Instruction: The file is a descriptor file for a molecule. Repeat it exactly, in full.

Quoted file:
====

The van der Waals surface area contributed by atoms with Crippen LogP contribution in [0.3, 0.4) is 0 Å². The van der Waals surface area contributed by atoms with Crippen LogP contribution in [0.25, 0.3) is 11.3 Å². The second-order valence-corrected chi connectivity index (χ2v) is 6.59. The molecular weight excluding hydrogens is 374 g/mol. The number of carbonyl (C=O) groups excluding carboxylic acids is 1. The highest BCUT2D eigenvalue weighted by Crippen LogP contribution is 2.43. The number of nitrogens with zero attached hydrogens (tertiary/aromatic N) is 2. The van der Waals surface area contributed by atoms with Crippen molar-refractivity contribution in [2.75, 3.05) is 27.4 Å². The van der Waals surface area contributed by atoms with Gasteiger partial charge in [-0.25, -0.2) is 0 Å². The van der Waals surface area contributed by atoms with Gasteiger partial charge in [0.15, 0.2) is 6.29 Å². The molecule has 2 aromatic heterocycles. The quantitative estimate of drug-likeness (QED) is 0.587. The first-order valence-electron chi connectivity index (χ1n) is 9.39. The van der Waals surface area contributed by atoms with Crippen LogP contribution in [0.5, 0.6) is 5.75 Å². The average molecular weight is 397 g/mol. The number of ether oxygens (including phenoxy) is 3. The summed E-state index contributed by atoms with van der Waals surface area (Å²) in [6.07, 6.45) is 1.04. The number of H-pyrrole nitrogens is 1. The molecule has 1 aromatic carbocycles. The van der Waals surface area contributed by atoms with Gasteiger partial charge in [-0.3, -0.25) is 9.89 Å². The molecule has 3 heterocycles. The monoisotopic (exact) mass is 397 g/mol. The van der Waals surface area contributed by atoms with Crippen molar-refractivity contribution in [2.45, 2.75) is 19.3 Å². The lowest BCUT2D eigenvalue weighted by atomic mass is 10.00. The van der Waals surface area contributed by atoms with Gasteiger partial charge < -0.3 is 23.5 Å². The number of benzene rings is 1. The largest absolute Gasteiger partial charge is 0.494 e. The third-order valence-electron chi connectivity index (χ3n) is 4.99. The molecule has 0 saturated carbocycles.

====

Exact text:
The van der Waals surface area contributed by atoms with Crippen LogP contribution in [0.3, 0.4) is 0 Å². The van der Waals surface area contributed by atoms with Crippen LogP contribution in [0.25, 0.3) is 11.3 Å². The second-order valence-corrected chi connectivity index (χ2v) is 6.59. The molecular weight excluding hydrogens is 374 g/mol. The number of carbonyl (C=O) groups excluding carboxylic acids is 1. The highest BCUT2D eigenvalue weighted by Crippen LogP contribution is 2.43. The number of nitrogens with zero attached hydrogens (tertiary/aromatic N) is 2. The van der Waals surface area contributed by atoms with Crippen molar-refractivity contribution in [2.75, 3.05) is 27.4 Å². The van der Waals surface area contributed by atoms with Gasteiger partial charge in [-0.25, -0.2) is 0 Å². The van der Waals surface area contributed by atoms with Gasteiger partial charge in [0.15, 0.2) is 6.29 Å². The molecule has 2 aromatic heterocycles. The quantitative estimate of drug-likeness (QED) is 0.587. The first-order valence-electron chi connectivity index (χ1n) is 9.39. The van der Waals surface area contributed by atoms with Crippen LogP contribution in [0.5, 0.6) is 5.75 Å². The average molecular weight is 397 g/mol. The number of ether oxygens (including phenoxy) is 3. The summed E-state index contributed by atoms with van der Waals surface area (Å²) in [6.07, 6.45) is 1.04. The number of H-pyrrole nitrogens is 1. The molecule has 1 aromatic carbocycles. The van der Waals surface area contributed by atoms with Gasteiger partial charge in [-0.3, -0.25) is 9.89 Å². The molecule has 3 heterocycles. The monoisotopic (exact) mass is 397 g/mol. The van der Waals surface area contributed by atoms with Crippen molar-refractivity contribution in [2.45, 2.75) is 19.3 Å². The lowest BCUT2D eigenvalue weighted by atomic mass is 10.00. The van der Waals surface area contributed by atoms with Gasteiger partial charge < -0.3 is 23.5 Å². The number of benzene rings is 1. The largest absolute Gasteiger partial charge is 0.494 e. The third-order valence-electron chi connectivity index (χ3n) is 4.99. The molecule has 0 saturated carbocycles.